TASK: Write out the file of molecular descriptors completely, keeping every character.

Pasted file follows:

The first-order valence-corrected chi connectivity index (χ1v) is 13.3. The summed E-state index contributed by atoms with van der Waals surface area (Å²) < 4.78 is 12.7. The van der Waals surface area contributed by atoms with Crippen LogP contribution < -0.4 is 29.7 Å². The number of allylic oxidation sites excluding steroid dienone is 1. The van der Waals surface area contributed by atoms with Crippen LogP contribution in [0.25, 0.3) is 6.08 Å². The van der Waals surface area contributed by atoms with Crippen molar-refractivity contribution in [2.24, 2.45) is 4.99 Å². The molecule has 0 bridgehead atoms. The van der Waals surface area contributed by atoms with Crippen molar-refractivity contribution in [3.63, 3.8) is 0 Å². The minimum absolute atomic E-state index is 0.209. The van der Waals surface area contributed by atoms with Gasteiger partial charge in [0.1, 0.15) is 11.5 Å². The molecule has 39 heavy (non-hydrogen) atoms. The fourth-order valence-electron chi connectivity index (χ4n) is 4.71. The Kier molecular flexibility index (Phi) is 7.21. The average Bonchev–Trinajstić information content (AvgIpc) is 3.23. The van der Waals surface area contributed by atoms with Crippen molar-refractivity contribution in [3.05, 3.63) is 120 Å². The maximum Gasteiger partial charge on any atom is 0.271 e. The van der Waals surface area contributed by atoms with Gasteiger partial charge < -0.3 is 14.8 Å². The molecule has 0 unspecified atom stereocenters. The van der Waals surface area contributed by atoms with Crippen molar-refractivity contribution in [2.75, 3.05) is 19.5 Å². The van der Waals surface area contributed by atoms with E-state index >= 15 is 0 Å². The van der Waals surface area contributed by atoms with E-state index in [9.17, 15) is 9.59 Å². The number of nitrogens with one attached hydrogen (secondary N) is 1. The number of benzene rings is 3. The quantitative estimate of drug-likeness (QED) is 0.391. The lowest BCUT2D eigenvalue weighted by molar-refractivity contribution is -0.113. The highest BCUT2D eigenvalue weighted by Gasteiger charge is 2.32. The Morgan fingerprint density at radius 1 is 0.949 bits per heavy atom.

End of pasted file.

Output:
The first-order valence-corrected chi connectivity index (χ1v) is 13.3. The summed E-state index contributed by atoms with van der Waals surface area (Å²) < 4.78 is 12.7. The van der Waals surface area contributed by atoms with Crippen LogP contribution < -0.4 is 29.7 Å². The number of allylic oxidation sites excluding steroid dienone is 1. The van der Waals surface area contributed by atoms with Crippen LogP contribution in [0.25, 0.3) is 6.08 Å². The van der Waals surface area contributed by atoms with Crippen molar-refractivity contribution in [2.24, 2.45) is 4.99 Å². The molecule has 0 bridgehead atoms. The van der Waals surface area contributed by atoms with Crippen molar-refractivity contribution in [3.63, 3.8) is 0 Å². The minimum absolute atomic E-state index is 0.209. The van der Waals surface area contributed by atoms with Gasteiger partial charge in [0.1, 0.15) is 11.5 Å². The molecule has 39 heavy (non-hydrogen) atoms. The fourth-order valence-electron chi connectivity index (χ4n) is 4.71. The Kier molecular flexibility index (Phi) is 7.21. The average Bonchev–Trinajstić information content (AvgIpc) is 3.23. The van der Waals surface area contributed by atoms with Crippen molar-refractivity contribution in [3.05, 3.63) is 120 Å². The maximum Gasteiger partial charge on any atom is 0.271 e. The van der Waals surface area contributed by atoms with Gasteiger partial charge < -0.3 is 14.8 Å². The molecule has 0 unspecified atom stereocenters. The van der Waals surface area contributed by atoms with Crippen molar-refractivity contribution in [2.75, 3.05) is 19.5 Å². The van der Waals surface area contributed by atoms with E-state index >= 15 is 0 Å². The van der Waals surface area contributed by atoms with E-state index in [9.17, 15) is 9.59 Å². The number of nitrogens with one attached hydrogen (secondary N) is 1. The number of benzene rings is 3. The quantitative estimate of drug-likeness (QED) is 0.391. The lowest BCUT2D eigenvalue weighted by molar-refractivity contribution is -0.113. The highest BCUT2D eigenvalue weighted by Gasteiger charge is 2.32. The Morgan fingerprint density at radius 1 is 0.949 bits per heavy atom.